Walcott had a sense of himself as a poet from his early youth. In the poem “Midsummer” (1984), he wrote:

Forty years gone, in my island childhood, I felt that
the gift of poetry had made me one of the chosen,
that all experience was kindling to the fire
Interview: “Derek Walcott, The Art of Poetry No. 37”, The Paris Review, Issue 101, Winter 1986.

At fourteen, Walcott’s first poem, a Miltonic, religious poem, was published in The Voice of St Lucia, the local newspaper. He was condemned by a Catholic priest for his Methodist-inspired poem, which the priest considered as blasphemous. By nineteen, Walcott had self-published his first two collections with a loan from his mother, who paid for the printing: 25 Poems (1948) and Epitaph for the Young: XII Cantos (1949). He recovered the costs and repaid his mom by selling copies to his friends.


ABOUT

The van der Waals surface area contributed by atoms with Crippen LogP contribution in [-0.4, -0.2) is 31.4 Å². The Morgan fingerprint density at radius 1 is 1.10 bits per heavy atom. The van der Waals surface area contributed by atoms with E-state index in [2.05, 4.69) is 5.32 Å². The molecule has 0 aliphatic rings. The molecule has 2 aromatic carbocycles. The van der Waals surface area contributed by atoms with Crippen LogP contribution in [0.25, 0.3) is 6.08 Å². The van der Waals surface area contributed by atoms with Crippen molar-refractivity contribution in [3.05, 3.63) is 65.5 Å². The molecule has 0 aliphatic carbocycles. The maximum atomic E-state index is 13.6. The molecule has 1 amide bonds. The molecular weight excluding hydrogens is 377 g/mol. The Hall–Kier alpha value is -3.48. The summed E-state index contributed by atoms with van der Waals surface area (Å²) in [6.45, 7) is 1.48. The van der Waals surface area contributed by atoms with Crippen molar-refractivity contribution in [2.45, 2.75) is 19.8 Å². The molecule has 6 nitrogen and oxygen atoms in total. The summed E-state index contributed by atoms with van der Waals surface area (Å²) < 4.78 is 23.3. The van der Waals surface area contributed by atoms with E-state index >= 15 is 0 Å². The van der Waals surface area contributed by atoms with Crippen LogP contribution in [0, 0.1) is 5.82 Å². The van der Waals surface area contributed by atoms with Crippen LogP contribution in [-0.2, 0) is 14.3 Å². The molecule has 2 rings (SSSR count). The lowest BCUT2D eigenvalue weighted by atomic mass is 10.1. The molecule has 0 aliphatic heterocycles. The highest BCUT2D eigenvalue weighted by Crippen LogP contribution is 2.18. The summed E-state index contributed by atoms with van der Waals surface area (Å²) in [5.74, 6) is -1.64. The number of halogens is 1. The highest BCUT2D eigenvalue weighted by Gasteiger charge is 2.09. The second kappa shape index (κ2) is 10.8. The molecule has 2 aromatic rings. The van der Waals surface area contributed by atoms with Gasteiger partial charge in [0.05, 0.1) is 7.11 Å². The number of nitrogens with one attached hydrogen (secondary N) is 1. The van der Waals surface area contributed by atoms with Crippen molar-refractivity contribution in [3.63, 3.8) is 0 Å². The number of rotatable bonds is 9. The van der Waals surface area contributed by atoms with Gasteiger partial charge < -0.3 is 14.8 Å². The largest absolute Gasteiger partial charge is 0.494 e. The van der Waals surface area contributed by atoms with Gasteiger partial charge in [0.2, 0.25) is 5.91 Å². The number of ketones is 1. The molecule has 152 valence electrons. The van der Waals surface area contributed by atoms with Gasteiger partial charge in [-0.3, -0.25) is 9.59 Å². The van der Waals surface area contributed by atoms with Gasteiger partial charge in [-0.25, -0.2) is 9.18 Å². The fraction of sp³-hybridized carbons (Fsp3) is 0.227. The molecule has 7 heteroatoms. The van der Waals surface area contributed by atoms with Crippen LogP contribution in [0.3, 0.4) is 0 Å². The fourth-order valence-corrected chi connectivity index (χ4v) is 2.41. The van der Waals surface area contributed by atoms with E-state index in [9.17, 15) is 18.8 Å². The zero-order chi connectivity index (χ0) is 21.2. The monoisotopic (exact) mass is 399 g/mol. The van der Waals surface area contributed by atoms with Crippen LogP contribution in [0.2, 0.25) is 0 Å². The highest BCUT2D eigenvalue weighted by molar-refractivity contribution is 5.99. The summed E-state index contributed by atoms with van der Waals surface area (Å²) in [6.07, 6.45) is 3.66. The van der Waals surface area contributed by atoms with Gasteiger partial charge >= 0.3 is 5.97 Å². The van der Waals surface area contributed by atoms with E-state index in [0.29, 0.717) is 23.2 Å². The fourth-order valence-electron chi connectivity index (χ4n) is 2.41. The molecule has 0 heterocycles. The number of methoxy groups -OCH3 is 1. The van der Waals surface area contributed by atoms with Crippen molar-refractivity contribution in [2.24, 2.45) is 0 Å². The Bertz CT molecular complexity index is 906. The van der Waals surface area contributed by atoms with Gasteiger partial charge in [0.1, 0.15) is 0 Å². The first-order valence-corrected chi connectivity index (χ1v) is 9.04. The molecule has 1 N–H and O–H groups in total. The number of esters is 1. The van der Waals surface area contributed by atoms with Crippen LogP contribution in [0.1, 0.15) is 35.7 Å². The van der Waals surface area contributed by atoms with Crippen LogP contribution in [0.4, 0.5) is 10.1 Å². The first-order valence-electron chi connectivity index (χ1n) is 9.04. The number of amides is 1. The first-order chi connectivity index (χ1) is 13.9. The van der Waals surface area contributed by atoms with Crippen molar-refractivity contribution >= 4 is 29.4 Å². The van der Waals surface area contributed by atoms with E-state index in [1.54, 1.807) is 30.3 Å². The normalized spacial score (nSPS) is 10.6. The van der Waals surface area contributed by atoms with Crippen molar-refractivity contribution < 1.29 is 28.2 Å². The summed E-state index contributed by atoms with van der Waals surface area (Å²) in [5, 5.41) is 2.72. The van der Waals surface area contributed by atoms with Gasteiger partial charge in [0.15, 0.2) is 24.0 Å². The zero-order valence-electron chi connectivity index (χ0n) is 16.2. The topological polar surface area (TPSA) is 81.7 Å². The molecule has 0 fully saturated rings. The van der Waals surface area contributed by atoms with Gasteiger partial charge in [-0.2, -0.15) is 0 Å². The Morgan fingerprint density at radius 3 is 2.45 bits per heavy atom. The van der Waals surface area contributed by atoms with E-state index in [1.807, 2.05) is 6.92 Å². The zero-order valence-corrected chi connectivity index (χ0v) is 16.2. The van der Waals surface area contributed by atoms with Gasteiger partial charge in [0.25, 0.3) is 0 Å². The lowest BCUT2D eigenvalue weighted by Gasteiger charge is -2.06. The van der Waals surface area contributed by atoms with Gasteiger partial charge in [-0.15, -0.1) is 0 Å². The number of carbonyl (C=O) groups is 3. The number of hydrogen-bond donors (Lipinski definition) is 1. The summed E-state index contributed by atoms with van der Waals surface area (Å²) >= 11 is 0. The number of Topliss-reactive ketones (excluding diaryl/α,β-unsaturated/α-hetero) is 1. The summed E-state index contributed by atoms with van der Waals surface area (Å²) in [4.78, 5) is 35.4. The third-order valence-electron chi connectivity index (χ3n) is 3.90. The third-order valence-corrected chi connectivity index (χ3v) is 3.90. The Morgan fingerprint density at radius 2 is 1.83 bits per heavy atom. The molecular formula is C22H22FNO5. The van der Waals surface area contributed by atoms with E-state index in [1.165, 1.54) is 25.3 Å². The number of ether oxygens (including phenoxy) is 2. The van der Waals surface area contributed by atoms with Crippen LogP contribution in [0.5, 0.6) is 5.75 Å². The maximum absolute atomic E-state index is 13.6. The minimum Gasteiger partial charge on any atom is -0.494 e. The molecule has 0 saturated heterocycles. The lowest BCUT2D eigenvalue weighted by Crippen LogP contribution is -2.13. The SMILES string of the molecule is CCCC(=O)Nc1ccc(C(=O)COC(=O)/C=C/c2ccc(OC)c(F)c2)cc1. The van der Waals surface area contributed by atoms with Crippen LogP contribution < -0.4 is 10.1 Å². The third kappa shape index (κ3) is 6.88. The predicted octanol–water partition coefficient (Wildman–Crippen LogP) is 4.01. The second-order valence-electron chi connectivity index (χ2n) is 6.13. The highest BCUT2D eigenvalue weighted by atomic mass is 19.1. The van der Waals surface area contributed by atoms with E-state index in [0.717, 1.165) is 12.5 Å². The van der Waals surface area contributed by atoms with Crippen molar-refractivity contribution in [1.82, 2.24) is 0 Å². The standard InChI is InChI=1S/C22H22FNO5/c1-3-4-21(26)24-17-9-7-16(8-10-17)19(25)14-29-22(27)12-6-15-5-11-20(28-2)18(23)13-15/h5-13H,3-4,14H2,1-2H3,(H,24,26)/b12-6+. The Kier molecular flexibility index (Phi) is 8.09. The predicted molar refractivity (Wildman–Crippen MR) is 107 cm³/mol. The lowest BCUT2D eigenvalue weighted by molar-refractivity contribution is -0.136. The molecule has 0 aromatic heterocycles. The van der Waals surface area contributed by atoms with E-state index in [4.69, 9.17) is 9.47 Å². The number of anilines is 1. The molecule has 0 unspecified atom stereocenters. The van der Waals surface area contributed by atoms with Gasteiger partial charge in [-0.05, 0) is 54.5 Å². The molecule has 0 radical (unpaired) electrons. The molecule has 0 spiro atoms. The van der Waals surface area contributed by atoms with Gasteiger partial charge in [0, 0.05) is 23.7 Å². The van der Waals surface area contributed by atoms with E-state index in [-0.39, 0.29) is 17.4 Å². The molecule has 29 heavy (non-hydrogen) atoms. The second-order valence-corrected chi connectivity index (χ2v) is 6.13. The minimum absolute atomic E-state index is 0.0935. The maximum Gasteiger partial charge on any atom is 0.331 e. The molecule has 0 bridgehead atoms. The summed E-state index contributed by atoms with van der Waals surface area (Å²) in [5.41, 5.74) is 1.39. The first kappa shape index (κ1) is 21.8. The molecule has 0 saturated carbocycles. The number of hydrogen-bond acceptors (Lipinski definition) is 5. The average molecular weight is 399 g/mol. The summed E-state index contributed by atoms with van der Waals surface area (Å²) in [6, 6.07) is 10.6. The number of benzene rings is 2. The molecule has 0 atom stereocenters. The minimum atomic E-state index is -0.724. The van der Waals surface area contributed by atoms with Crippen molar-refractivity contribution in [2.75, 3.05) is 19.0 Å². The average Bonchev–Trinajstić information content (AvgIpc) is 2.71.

Jamie Dedes. I’m a Lebanese-American freelance writer, poet, content editor, blogger and the mother of a world-class actor and mother-in-law of a stellar writer/photographer. No grandchildren, but my grandkitty, Dahlia, rocks big time. I am hopelessly in love with nature and all her creatures. In another lifetime, I was a columnist, a publicist, and an associate editor to a regional employment publication. I’ve had to reinvent myself to accommodate scarred lungs, pulmonary hypertension, right-sided heart failure, connective tissue disease, and a rare managed but incurable blood cancer. The gift in this is time for my primary love: literature. I study/read/write from a comfy bed where I’ve carved out a busy life writing feature articles, short stories, and poetry and managing The BeZine and its associated activities and The Poet by Day jamiededes.com, an info hub for writers meant to encourage good but lesser-known poets, women and minority poets, outsider artists, and artists just finding their voices in maturity. The Poet by Day is dedicated to supporting freedom of artistic expression and human rights.  Email thepoetbyday@gmail.com for permissions, commissions, or assignments.